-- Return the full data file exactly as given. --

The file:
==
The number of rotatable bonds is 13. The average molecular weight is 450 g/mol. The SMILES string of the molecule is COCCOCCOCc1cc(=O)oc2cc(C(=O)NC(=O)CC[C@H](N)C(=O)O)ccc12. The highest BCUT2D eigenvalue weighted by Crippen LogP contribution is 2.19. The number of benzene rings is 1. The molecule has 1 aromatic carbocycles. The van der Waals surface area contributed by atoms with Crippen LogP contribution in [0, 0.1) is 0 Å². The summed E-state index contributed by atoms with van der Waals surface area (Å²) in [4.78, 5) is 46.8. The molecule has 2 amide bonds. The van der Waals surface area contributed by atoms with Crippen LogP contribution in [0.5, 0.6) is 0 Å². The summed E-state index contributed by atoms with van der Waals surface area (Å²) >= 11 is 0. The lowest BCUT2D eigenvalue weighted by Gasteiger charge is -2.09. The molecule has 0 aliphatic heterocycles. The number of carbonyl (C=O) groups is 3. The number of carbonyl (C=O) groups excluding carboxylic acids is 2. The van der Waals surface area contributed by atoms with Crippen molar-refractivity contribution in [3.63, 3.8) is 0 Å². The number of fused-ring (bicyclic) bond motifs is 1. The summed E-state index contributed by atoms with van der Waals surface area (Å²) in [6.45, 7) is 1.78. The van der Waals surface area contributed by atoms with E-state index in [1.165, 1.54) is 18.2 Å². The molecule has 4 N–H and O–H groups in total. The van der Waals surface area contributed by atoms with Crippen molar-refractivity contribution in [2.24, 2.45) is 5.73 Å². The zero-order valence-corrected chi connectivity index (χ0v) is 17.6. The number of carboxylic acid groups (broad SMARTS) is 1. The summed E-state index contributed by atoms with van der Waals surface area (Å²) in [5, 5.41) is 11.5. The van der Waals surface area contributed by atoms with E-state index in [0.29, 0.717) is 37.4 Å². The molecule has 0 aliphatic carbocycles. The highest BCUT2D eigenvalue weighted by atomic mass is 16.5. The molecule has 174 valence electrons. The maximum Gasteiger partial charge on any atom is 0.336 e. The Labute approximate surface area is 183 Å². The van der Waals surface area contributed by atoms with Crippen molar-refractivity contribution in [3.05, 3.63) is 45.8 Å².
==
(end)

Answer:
The number of rotatable bonds is 13. The average molecular weight is 450 g/mol. The SMILES string of the molecule is COCCOCCOCc1cc(=O)oc2cc(C(=O)NC(=O)CC[C@H](N)C(=O)O)ccc12. The highest BCUT2D eigenvalue weighted by Crippen LogP contribution is 2.19. The number of benzene rings is 1. The molecule has 1 aromatic carbocycles. The van der Waals surface area contributed by atoms with Crippen LogP contribution in [0, 0.1) is 0 Å². The summed E-state index contributed by atoms with van der Waals surface area (Å²) in [4.78, 5) is 46.8. The molecule has 2 amide bonds. The van der Waals surface area contributed by atoms with Crippen LogP contribution in [0.5, 0.6) is 0 Å². The summed E-state index contributed by atoms with van der Waals surface area (Å²) >= 11 is 0. The lowest BCUT2D eigenvalue weighted by Gasteiger charge is -2.09. The molecule has 0 aliphatic heterocycles. The number of carbonyl (C=O) groups is 3. The number of carbonyl (C=O) groups excluding carboxylic acids is 2. The van der Waals surface area contributed by atoms with Crippen molar-refractivity contribution in [3.63, 3.8) is 0 Å². The number of fused-ring (bicyclic) bond motifs is 1. The summed E-state index contributed by atoms with van der Waals surface area (Å²) in [6.45, 7) is 1.78. The van der Waals surface area contributed by atoms with E-state index in [1.165, 1.54) is 18.2 Å². The molecule has 4 N–H and O–H groups in total. The van der Waals surface area contributed by atoms with Crippen molar-refractivity contribution in [2.24, 2.45) is 5.73 Å². The zero-order valence-corrected chi connectivity index (χ0v) is 17.6. The number of carboxylic acid groups (broad SMARTS) is 1. The summed E-state index contributed by atoms with van der Waals surface area (Å²) in [5, 5.41) is 11.5. The van der Waals surface area contributed by atoms with E-state index in [0.29, 0.717) is 37.4 Å². The molecule has 0 aliphatic carbocycles. The highest BCUT2D eigenvalue weighted by atomic mass is 16.5. The molecule has 174 valence electrons. The maximum Gasteiger partial charge on any atom is 0.336 e. The Labute approximate surface area is 183 Å². The van der Waals surface area contributed by atoms with Crippen molar-refractivity contribution in [3.05, 3.63) is 45.8 Å².